"The poet"

Translation:El poeta

January 23, 2013



If the poet is a woman, shouldn't it be la poeta? and if there is no context, shouldn't both answers be accepted?


Mine said "La poetisa", what does that translate to?


Wondering this too


my thoughts exactly


For me it said the (only) correct answer was "el poeta" - can that be right? I thought Spanish words ending in -a are feminine.


Words of a Greek origin (poeta, profeta, cometa etc) usually keep their gender from the Greek. So it is "el poeta" for a male poet, and generally "la poetisa" for a female poet.


You didn't clarify xtempore that poeta can also refer to a female poet in which case it would be written "la poeta". Poetisa is an alternative word for a female poet. The RAE should be correct.


poeta. (Del lat. poēta, y este del gr. ποιητής). 1. com. Persona que compone obras poéticas. 2. com. Persona dotada de gracia o sensibilidad poética.


Thanks! that was what i was looking for!


That explains it. I was already confused about words like "el demócrata" (the democrat) and "el indígena" (the indigenous man/the Indian). Thanks!


I see, thanks a lot!


I have let my Greek lapse :-)


SpaishDict which is usually reliable says : poeta masculine or feminine noun 1. poet Either SD or DL is wrong here - I have seen more errors in DL than SD to date - we need an independent ref here!


"Poeta is masculine,"says Duo Lingo. And I'm supposed to know this how? Through osmosis?


DL teaches as we go. How would you have learned this thing before now? By what means? Maybe by having already studied it in college and as a result you then know a given thing before DL brings it up?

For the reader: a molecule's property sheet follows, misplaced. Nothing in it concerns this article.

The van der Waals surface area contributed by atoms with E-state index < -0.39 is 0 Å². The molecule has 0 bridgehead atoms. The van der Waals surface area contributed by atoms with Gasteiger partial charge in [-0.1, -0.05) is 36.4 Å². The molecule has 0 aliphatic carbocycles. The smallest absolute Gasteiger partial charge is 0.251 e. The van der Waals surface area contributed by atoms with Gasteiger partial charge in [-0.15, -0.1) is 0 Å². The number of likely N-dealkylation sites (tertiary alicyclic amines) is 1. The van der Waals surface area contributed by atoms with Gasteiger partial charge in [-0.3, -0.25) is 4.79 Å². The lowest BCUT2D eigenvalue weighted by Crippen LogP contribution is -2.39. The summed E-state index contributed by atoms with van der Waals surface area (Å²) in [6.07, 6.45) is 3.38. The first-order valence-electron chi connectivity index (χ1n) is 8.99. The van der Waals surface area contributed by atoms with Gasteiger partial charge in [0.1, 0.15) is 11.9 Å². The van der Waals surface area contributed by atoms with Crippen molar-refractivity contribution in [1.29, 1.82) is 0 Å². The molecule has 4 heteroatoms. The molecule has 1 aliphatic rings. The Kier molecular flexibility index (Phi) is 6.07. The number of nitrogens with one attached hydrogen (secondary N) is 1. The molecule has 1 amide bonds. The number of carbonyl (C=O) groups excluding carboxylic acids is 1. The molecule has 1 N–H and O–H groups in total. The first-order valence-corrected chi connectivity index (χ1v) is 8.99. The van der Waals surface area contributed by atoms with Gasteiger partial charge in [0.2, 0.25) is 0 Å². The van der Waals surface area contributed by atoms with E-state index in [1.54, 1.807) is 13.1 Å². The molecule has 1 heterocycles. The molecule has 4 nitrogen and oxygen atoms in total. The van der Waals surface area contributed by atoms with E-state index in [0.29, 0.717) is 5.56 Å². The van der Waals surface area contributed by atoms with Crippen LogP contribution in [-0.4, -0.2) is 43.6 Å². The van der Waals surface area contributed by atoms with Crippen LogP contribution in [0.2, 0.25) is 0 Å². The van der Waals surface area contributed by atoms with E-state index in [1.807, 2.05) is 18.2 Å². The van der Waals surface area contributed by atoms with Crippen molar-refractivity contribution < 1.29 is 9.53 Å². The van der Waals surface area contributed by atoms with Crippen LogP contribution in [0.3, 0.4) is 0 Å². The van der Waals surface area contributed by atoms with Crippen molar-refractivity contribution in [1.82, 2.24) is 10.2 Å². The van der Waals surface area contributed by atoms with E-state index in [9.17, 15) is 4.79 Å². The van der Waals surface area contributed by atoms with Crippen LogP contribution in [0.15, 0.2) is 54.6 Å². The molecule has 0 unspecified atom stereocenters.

Through comments maybe... :P Good point though!


Why not la poetisa?


Why is poeta masculine?!


As I mentioned above this relates to the word being masculine in the original language (Greek).


I thought that was a Latin root?


i do not know


I think since there's no context on the gender it gets the male article.


the poetess can be translated as "la poeta" or "la poetisa".

[deactivated user]

    When does the gender of profession words change? Last question I got wrong because I didn´t think both las soldatas and los soldatas could be correct, and this one I get wrong because poets can apparently only be male. Is there any pattern or do you just have to memorize it?


    RAE apart from confirming that "poeta" is both masculine and feminine was no help here - at least not to me - however the implication is that the masculine article (el) should be used when referring to a male poet and the feminine (la) when the poet is female. In that case either "el" or "la" should be acceptable. Maybe there is a rule in Spanish which says the generic form must always be masculine - If anyone that can point to this - I would appreciate it?

    http://lema.rae.es/drae/?val=poeta poeta. (Del lat. poēta, y este del gr. ποιητής). 1. com. Persona que compone obras poéticas y está dotada de las facultades necesarias para componerlas. 2. com. Persona que escribe obras poéticas.

    Spanishgrammargenius (http://www.spanishgrammargenius.com/spanish_masculine_feminine.htm) says this:

    Most nouns that refer to roles or jobs that end with “ista” or “eta” don’t change their ending along with their gender:

    El dentista= the male dentist La dentista= the female dentist

    El poeta= the male poet La poeta= the female poet

    El turista= the male tourist La turista= the female tourist


    This was very helpful, thank you.


    Shouldn't it be "la?" I know Spanish is different and indefinate, but shouldn't they teach us before we do the problem?


    IS POETA MASCULINE?!?!?!?!?!?!?!?!?!?!?!?!?


    Why? Are there no female authors ? Isn't when the noun ends in a we use la , and when it ends in o we use el.


    Shouldn't this be "el poeto" or "la poeta"

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